Stangelville parishioner faces deportation
Many support man who was Nazi prison guard
By Joanne Flemming
Members of St. Therese de Lisieux Parish in Stangelville are praying that fellow parishioner Anton "Tony" Tittjung can remain in the United States.
Tittjung, 76, is accused of being a perimeter guard at a German concentration camp during World War II. He could face deportation if the U.S. Supreme Court refuses turns down a petition by his attorney, Joseph McGinness of Cleveland, Ohio, to hear Tittjung's case.
Tittjung and his wife Katharina, both ethnic Germans born in Croatia, came to Wisconsin in 1952. They were naturalized in 1974. He lost his citizenship in 1990.
If Tittjung is deported, he and his wife don't know where he will end up because Croatia is a war zone.
In the meantime, the parish is helping the couple with food, said Fr. Terry LaCombe, pastor. Parishioners have also signed petitions to Wisconsin Sens. Russell Feingold and Herbert Kohl and Rep. Mark Green on Tittjung's behalf.
Describing Tittjung as a "valued member of the parish," Fr. LaCombe called for a "sense of compassion and forgiveness.... (They're) just really good people."
What happened to Tittjung, he said, happened "a long time ago" when he was 17.
Mrs. Tittjung said the problem started 60 years ago on Palm Sunday when the Germans started bombing Belgrade in Yugoslavia, where Tittjung was working as a teenage apprentice. When the bombing started, he returned to his parents' home and worked in their vineyard for almost a year until the Germans drafted him and assigned him to be a perimeter guard in the "Waffen" (armed) SS at a concentration camp in Austria.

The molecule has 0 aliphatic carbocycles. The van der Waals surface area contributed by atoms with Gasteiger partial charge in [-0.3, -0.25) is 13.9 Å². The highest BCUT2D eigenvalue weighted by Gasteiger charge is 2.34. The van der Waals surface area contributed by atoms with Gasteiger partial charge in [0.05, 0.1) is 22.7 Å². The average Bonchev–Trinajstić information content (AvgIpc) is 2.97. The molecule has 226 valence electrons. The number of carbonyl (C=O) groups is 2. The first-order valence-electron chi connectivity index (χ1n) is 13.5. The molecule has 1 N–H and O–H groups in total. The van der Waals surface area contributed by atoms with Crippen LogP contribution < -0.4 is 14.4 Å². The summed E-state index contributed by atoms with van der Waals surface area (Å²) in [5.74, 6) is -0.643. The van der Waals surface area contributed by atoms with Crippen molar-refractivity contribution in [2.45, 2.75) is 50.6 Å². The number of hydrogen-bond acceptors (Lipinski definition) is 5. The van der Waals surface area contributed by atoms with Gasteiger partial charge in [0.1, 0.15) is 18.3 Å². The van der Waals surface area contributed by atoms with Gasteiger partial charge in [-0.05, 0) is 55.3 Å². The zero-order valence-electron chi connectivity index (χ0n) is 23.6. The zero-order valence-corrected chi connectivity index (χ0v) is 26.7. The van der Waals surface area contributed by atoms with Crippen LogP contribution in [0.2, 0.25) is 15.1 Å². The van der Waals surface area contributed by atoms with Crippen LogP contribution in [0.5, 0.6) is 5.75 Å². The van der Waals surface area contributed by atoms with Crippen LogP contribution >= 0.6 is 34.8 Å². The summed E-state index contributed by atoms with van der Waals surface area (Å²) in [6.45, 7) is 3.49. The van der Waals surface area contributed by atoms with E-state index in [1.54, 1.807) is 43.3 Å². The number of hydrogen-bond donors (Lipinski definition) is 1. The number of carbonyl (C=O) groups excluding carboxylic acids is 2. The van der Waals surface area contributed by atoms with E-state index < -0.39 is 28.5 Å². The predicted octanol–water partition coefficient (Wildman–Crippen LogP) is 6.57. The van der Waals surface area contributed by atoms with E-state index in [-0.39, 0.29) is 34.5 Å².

McGinness and Mrs. Tittjung said the "Waffen" SS was made up of men who "were pressed into service" and who "were unfit for combat."
As guard at the outermost wire around the camp, they were to fire warning shots if the camp was attacked by partisans from the nearby woods.
They were not allowed in the camp, nor could they talk to prisoners, McGinness said.
After the war, Tittjung met his wife in Austria where they were working. They married in 1948 and had their first son before coming to the U.S. They had a daughter and a second son after settling in Milwaukee. Tittjung worked 41½ years for Milwaukee Marble Company before retiring.
In 1978,Congress passed the Holzmann Amendment to the 1952 Immigration and Nationality Act banning anybody that had anything to do with Nazi persecution during the war from entering the U.S., McGinness said.
The Office of Special Investigations in the Justice Department enforces the law, McGinness said, adding that the Tittjungs "are completely innocent" and are neither Nazis nor war criminals.
The OSI, which found them on April 8, 1988, maintains that the visa Tittjung was issued in Austria was not valid. "We are 40 years here, and what's going on all of a sudden?" asked Mrs. Tittjung.
The case was tried in federal court in 1990, and Tittjung lost his citizenship. They have been appealing since. Last August, he lost his Social Security benefits.
"The lawyers, even the paperwork, took many, many thousands of dollars, said Tittjung. So they sold their Milwaukee home and settled near Stangelville.
Mrs. Tittjung said their parish in Milwaukee helped them like the one in Stangelville is.
Although Tittjung has been diagnosed with the early stages of Alzheimer's, his biggest worry, if deported, is his wife, who cannot go with him because of numerous medical problems.
"She is going to be here alone. She can't be alone," he said.
The Supreme Court is expected to decide in about six weeks if it will hear the case, McGinness said. He has exhausted all his other appeals.